Saturday, July 14, 2012

Sexy Cedric on Aphrodisiacs? Not Bloody Likely! /Ebook Giveaway

Your host with the most, Cedric MacKinnon

Hello, my lovelies!  I took a hiatus last weekend to spend a little time with my darling Mia.  The woman is demanding, let me tell you, but I rose valiantly to the occasion.  She asked if, in my former profession of sacred courtesan, 
I ever employed aphrodisiacs.  

Well, it helped to know all sorts of ways to rouse a lover.  I was indeed trained in the use of aphrodisiacs.  Even extraordinarily beautiful and skilled practitioners like the adepts of the ancient arts sometimes resort to exotic herbal concoctions to coax the desired state from a lover, just as many humans employ drugs such as Viagra to boost their capabilities.

Of course, yours truly never has those problems, either in the arousing or arousal areas, but it is a fascinating subject.  Today, I'll share a few cautionary tidbits.


The word aphrodisiac is derived from the name of the Greek goddess of love, Aphrodite.  This randy lady is known for her numerous affairs and the ability to inspire lust in all men.  Throughout history, men and women have employed magical, chemical, animal and herbal remedies to enhance sexual desire.  However, these weren’t always used to attain sexual pleasure.  Sometimes the user was looking to increase fertility or to partake in mystical rites. 

Here is a list of ten notorious and strange forms of aphrodisiacs I’ve run across in my reading:

  1. Bufo Toad Skin- The toxin bufotenin is secreted by the cane toad and found in its skin.  It is chemically is related to the neurotransmitter, serotonin.  The secretion is sometimes used as a psychedelic drug with effects similar to mescaline and LSD and is often employed as an aphrodisiac.  It is highly dangerous as it is toxic in rather small doses, especially if taken intravenously.  The chemical can naturally occur in human beings, and a 2010 study linked a high concentration of bufotenin excreted in urine to mental disorders such as autism and schizophrenia.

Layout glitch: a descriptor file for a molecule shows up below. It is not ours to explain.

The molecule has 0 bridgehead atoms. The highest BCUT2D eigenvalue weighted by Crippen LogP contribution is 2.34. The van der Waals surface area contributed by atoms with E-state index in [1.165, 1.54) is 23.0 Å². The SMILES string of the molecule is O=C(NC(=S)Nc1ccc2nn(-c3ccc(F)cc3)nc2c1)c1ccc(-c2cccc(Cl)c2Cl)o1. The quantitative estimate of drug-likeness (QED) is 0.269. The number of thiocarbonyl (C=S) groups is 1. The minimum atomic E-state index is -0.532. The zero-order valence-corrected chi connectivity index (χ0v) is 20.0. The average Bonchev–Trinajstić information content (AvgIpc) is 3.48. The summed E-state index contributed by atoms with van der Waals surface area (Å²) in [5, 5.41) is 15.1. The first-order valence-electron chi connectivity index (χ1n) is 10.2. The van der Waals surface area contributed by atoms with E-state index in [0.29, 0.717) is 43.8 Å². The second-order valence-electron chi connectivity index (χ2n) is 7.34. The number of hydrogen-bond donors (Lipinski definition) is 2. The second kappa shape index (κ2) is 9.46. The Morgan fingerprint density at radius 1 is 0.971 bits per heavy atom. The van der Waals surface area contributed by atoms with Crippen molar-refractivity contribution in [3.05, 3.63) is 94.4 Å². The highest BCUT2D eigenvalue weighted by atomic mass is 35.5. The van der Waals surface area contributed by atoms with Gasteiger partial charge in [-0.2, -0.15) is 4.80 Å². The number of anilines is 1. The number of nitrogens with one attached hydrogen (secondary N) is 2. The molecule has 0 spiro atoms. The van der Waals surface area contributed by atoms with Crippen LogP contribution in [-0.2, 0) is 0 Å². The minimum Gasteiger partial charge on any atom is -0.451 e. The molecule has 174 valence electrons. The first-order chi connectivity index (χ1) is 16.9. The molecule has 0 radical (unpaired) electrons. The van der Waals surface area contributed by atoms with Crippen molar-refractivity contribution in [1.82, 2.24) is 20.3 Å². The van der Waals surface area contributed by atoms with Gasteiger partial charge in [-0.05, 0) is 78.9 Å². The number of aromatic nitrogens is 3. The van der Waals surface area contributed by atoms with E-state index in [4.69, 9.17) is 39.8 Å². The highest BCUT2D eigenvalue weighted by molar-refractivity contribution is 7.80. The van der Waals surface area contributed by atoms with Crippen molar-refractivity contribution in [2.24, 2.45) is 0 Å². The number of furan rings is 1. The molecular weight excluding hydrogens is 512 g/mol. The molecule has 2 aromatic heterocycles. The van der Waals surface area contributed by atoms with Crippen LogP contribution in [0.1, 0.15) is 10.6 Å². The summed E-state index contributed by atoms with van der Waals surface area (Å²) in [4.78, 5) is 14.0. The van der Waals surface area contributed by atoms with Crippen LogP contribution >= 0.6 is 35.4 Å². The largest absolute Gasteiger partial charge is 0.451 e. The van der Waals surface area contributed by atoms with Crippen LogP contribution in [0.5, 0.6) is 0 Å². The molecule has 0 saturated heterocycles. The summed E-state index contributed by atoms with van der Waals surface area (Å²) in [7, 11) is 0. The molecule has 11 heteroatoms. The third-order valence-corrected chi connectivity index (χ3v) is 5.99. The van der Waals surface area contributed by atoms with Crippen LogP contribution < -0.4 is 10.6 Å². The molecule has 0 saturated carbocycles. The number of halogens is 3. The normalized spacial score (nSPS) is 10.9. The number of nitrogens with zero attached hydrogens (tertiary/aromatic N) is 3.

1. Spanish Fly is a bright green blister beetle, Lytta vesicatoria, and one of the oldest-known aphrodisiacs. The insect produces cantharidin, a substance that produces blisters on the skin of creatures that come in contact with it.  If ingested, the compound basically irritates the genitals.  I suppose some people find that arousing, but if one takes too much of this stuff, it can also act as a poison.  I’d beware any lover who swears by its use.  The Marquis de Sade was once said to serve Spanish Fly-laced candies to prostitutes at an orgy.  Some party.  Yet, the lowly beetle does have a beneficial effect--in the treatment of warts.

  1. Panax Ginseng is a Northern Hemisphere plant found only in North America and eastern Asia.  Scientific research has shown it to contain phytoestrogens, and it may cause the pituitary gland to produce gonadotropins.  Some studies have shown it to affect the estrus cycle and sperm production in mice. 

  1. Sparrow Brains-In Greek Mythology, Aphrodite considered the sparrow a sacred bird.  To the ancient Greeks, the sparrow was looked upon as a lustful creature, much in the way people today think of rabbits.  The Greeks believed ingesting the sparrow’s brains would increase libido.

  1. Oysters-These mollusks were thought to have aphrodisiacal qualities because they resemble the female genitals.  Personally, I don’t see the resemblance.  I mean, really?  I find oysters to be tasty, but rather unattractive creatures.  To equate something slimy and grey with something as delightful as female parts is missing the point to me.  And would oysters even work in same-sex trysts?  Some of us like to swing both ways.  I say, leave the oysters to the realm of appetizer, not aphrodisiac.